Friday, February 12, 2016

Fight for a Healthier America During National Public Health Week

What a perfect week for a public health nerd like me to celebrate a "healthier America."

Fight for a Healthier America During National Public Health Week


Just when I thought there couldn’t be another day or week drawing attention to my favorite “theme” or “cause”—I missed “World Day of the Snowman” back in January because our weird weather left us without a winter, and last month’s “Pi Day” just wasn’t my thing—along comes National Public Health Week. What a perfect week for a public health nerd like me to celebrate a “healthier America.”

But this isn’t simply the week to bust out your early 1990s Suzanne Somers’ ThighMaster to finally get back into shape. This is a week to get involved in your community to improve the public’s health as well as your own. Ever since 1995, when President Bill Clinton proclaimed the first week in April National Public Health Week, the American Public Health Association (APHA) has been helping to coordinate and organize events around the country to “unite around a critical public health issue and focus our collective energy on the singular goal of helping people live longer, happier, healthier lives.” (Full disclosure: I am one of the 55,000 members of APHA).

I had a chance to speak last week with Kimberly Moore, APHA's director of affiliate affairs. With a background in tobacco prevention, Moore is no stranger to the challenges of public health prevention efforts. But National Public Health Week offers unique challenges, coordinating hundreds of public health-related organizations around the country to help plan events that promote the public's health. Most events are funded at the local level, but APHA provides “comprehensive planning, organizing and outreach materials that can be used during and after the week to raise awareness.”

Every year, the week has a different theme. Last year’s, “Safety is No Accident,” focused on injury prevention and partnered with the Center for Disease Control and Prevention’s National Center for Injury Control and Prevention to coordinate events.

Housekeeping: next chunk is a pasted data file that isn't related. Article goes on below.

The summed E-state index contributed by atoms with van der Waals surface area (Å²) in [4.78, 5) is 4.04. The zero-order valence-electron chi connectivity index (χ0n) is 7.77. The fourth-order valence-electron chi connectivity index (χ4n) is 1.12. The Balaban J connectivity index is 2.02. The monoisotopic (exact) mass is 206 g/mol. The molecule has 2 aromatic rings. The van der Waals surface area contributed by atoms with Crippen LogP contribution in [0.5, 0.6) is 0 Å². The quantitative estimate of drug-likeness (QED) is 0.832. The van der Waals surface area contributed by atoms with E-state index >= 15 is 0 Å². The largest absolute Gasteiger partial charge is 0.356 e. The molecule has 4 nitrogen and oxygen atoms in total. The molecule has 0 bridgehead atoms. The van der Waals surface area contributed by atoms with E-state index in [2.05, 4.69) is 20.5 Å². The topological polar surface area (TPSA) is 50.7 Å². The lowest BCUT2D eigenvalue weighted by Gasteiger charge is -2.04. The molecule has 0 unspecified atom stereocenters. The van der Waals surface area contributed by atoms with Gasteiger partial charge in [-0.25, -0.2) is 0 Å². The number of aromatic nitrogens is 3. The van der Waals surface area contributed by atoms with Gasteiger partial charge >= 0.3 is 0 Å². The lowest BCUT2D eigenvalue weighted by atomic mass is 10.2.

This year’s theme, “A Healthier America Begins Today” focuses on “the issue of prevention and wellness to ensure that all is being done to improve our nation’s health.” The publication last year of the National Prevention Strategy, “a comprehensive plan that will help increase the number of Americans who are healthy at every stage of life,” Moore said, provided a “unique opportunity to engage and expand upon that principle and emphasize prevention and wellness strategies.” According to Moore, “prevention is a key to living a long and healthy life.”

So from Monday through April 8, National Public Health Week will roll into communities across the country. You can attend events like “Gardening is Good for You (and your health)!” with the University of Maryland public health garden team, who will discuss the connections between gardening and good health, or a panel discussion in Atlanta examining “The Impact of Alcohol Use On Injuries and Violence.”

In this region, the week's partners include the Drexel University School of Public Health, the Pennsylvania Public Health Association, Temple University, and the University of Pennsylvania, as well as local health departments. You can learn more about the events, many of which are being coordinated by Drexel, at this link. Among the topics being explored here in Philly this week are “Active Living and Healthy Eating,” “Preventing Communicable Diseases,” “Reproductive and Sexual Health,” and “Mental and Emotional Well-Being.”

These activities are a great way to learn more about what public health is and how we can come together to improve our health. With the Supreme Courts’ impending ruling on the Affordable Care Act, which embraces wellness and prevention efforts, we would do well to get involved in public health. Given the tone of last week’s oral arguments before the court, our nation’s wellness and prevention efforts may be scaled back significantly, and that would be a giant step in the wrong direction.

Read more about The Public's Health.

We encourage respectful comments but reserve the right to delete anything that doesn't contribute to an engaging dialogue.
Help us moderate this thread by flagging comments that violate our guidelines.

Comment policy: comments are intended to be civil, friendly conversations. Please treat other participants with respect and in a way that you would want to be treated. You are responsible for what you say. And please, stay on topic. If you see an objectionable post, please report it to us using the "Report Abuse" option.

Please note that comments are monitored by staff. We reserve the right at all times to remove any information or materials that are unlawful, threatening, abusive, libelous, defamatory, obscene, vulgar, pornographic, profane, indecent or otherwise objectionable. Personal attacks, especially on other participants, are not permitted. We reserve the right to permanently block any user who violates these terms and conditions.

Additionally comments that are long, have multiple paragraph breaks, include code, or include hyperlinks may not be posted.

Read 0 comments
comments powered by Disqus
About this blog

What is public health — and why does it matter?

Through prevention, education, and intervention, public health practitioners - epidemiologists, health policy experts, municipal workers, environmental health scientists - work to keep us healthy.

It’s not always easy. Michael Yudell, Jonathan Purtle, and other contributors tell you why.

Michael Yudell, PhD, MPH Associate Professor, Dornsife School of Public Health, Drexel University
Jonathan Purtle, DrPH, MSc Assistant Professor, Drexel University School of Public Health
Janet Golden, PhD Professor of history, Rutgers University-Camden
Latest Health Videos
Also on
letter icon Newsletter